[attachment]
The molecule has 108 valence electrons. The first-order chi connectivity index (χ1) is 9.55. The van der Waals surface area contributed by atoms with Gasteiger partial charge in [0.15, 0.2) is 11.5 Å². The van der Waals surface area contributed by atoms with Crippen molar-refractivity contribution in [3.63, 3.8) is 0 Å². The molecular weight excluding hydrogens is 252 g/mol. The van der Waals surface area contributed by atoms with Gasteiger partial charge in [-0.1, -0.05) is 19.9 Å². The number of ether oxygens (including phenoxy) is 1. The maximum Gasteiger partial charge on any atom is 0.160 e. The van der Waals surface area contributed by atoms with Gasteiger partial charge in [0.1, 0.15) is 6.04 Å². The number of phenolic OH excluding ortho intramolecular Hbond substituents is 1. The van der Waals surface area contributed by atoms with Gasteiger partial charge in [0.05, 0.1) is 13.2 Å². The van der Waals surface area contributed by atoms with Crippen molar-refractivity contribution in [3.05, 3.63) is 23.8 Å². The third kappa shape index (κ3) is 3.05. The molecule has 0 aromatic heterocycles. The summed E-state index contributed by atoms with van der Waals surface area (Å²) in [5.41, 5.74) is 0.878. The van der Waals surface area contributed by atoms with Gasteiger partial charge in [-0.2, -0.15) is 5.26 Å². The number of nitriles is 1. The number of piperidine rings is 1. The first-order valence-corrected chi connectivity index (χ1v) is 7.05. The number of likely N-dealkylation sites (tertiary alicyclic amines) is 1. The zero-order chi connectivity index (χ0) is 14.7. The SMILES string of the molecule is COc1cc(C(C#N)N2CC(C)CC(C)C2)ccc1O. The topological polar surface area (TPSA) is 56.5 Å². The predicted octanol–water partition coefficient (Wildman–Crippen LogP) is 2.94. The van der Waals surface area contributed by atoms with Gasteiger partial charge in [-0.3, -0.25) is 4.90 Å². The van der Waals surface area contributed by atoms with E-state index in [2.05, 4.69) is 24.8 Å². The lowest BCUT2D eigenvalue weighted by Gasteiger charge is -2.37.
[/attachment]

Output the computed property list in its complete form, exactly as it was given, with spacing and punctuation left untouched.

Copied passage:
The molecule has 108 valence electrons. The first-order chi connectivity index (χ1) is 9.55. The van der Waals surface area contributed by atoms with Gasteiger partial charge in [0.15, 0.2) is 11.5 Å². The van der Waals surface area contributed by atoms with Crippen molar-refractivity contribution in [3.63, 3.8) is 0 Å². The molecular weight excluding hydrogens is 252 g/mol. The van der Waals surface area contributed by atoms with Gasteiger partial charge in [-0.1, -0.05) is 19.9 Å². The number of ether oxygens (including phenoxy) is 1. The maximum Gasteiger partial charge on any atom is 0.160 e. The van der Waals surface area contributed by atoms with Gasteiger partial charge in [0.1, 0.15) is 6.04 Å². The number of phenolic OH excluding ortho intramolecular Hbond substituents is 1. The van der Waals surface area contributed by atoms with Gasteiger partial charge in [0.05, 0.1) is 13.2 Å². The van der Waals surface area contributed by atoms with Crippen molar-refractivity contribution in [3.05, 3.63) is 23.8 Å². The third kappa shape index (κ3) is 3.05. The molecule has 0 aromatic heterocycles. The summed E-state index contributed by atoms with van der Waals surface area (Å²) in [5.41, 5.74) is 0.878. The van der Waals surface area contributed by atoms with Gasteiger partial charge in [-0.2, -0.15) is 5.26 Å². The number of nitriles is 1. The number of piperidine rings is 1. The first-order valence-corrected chi connectivity index (χ1v) is 7.05. The number of likely N-dealkylation sites (tertiary alicyclic amines) is 1. The zero-order chi connectivity index (χ0) is 14.7. The SMILES string of the molecule is COc1cc(C(C#N)N2CC(C)CC(C)C2)ccc1O. The topological polar surface area (TPSA) is 56.5 Å². The predicted octanol–water partition coefficient (Wildman–Crippen LogP) is 2.94. The van der Waals surface area contributed by atoms with Gasteiger partial charge in [-0.3, -0.25) is 4.90 Å². The van der Waals surface area contributed by atoms with E-state index in [2.05, 4.69) is 24.8 Å². The lowest BCUT2D eigenvalue weighted by Gasteiger charge is -2.37.